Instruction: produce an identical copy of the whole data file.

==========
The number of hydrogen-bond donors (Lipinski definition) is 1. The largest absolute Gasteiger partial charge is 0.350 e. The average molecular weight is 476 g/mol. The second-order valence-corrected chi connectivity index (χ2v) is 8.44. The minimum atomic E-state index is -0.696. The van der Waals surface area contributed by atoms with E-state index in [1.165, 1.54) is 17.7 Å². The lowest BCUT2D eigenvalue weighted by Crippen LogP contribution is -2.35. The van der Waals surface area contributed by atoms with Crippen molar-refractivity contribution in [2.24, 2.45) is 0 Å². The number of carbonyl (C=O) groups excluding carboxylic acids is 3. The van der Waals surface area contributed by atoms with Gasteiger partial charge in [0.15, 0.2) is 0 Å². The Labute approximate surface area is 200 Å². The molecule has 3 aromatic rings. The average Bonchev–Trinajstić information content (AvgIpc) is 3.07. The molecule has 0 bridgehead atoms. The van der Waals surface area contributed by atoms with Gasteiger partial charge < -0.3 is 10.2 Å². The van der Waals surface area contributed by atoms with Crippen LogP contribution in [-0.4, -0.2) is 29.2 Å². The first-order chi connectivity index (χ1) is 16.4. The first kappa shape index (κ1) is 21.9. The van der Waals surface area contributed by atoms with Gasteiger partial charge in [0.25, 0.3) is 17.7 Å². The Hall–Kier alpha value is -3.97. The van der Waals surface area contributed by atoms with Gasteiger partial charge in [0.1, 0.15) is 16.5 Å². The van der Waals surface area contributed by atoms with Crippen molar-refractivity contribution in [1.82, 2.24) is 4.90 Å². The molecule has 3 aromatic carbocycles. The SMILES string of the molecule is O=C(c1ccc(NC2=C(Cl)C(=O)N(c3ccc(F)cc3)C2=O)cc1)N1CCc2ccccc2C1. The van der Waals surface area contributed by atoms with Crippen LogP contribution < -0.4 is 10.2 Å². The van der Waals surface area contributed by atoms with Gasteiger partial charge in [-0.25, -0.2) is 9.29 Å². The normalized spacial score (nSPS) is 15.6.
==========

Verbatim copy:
The number of hydrogen-bond donors (Lipinski definition) is 1. The largest absolute Gasteiger partial charge is 0.350 e. The average molecular weight is 476 g/mol. The second-order valence-corrected chi connectivity index (χ2v) is 8.44. The minimum atomic E-state index is -0.696. The van der Waals surface area contributed by atoms with E-state index in [1.165, 1.54) is 17.7 Å². The lowest BCUT2D eigenvalue weighted by Crippen LogP contribution is -2.35. The van der Waals surface area contributed by atoms with Crippen molar-refractivity contribution in [2.24, 2.45) is 0 Å². The number of carbonyl (C=O) groups excluding carboxylic acids is 3. The van der Waals surface area contributed by atoms with Gasteiger partial charge in [0.15, 0.2) is 0 Å². The Labute approximate surface area is 200 Å². The molecule has 3 aromatic rings. The average Bonchev–Trinajstić information content (AvgIpc) is 3.07. The molecule has 0 bridgehead atoms. The van der Waals surface area contributed by atoms with Gasteiger partial charge < -0.3 is 10.2 Å². The van der Waals surface area contributed by atoms with Crippen LogP contribution in [-0.4, -0.2) is 29.2 Å². The first-order chi connectivity index (χ1) is 16.4. The first kappa shape index (κ1) is 21.9. The van der Waals surface area contributed by atoms with Gasteiger partial charge in [0.25, 0.3) is 17.7 Å². The Hall–Kier alpha value is -3.97. The van der Waals surface area contributed by atoms with Gasteiger partial charge in [0.1, 0.15) is 16.5 Å². The van der Waals surface area contributed by atoms with Crippen molar-refractivity contribution in [1.82, 2.24) is 4.90 Å². The molecule has 3 aromatic carbocycles. The SMILES string of the molecule is O=C(c1ccc(NC2=C(Cl)C(=O)N(c3ccc(F)cc3)C2=O)cc1)N1CCc2ccccc2C1. The van der Waals surface area contributed by atoms with Crippen LogP contribution < -0.4 is 10.2 Å². The van der Waals surface area contributed by atoms with Gasteiger partial charge in [-0.25, -0.2) is 9.29 Å². The normalized spacial score (nSPS) is 15.6.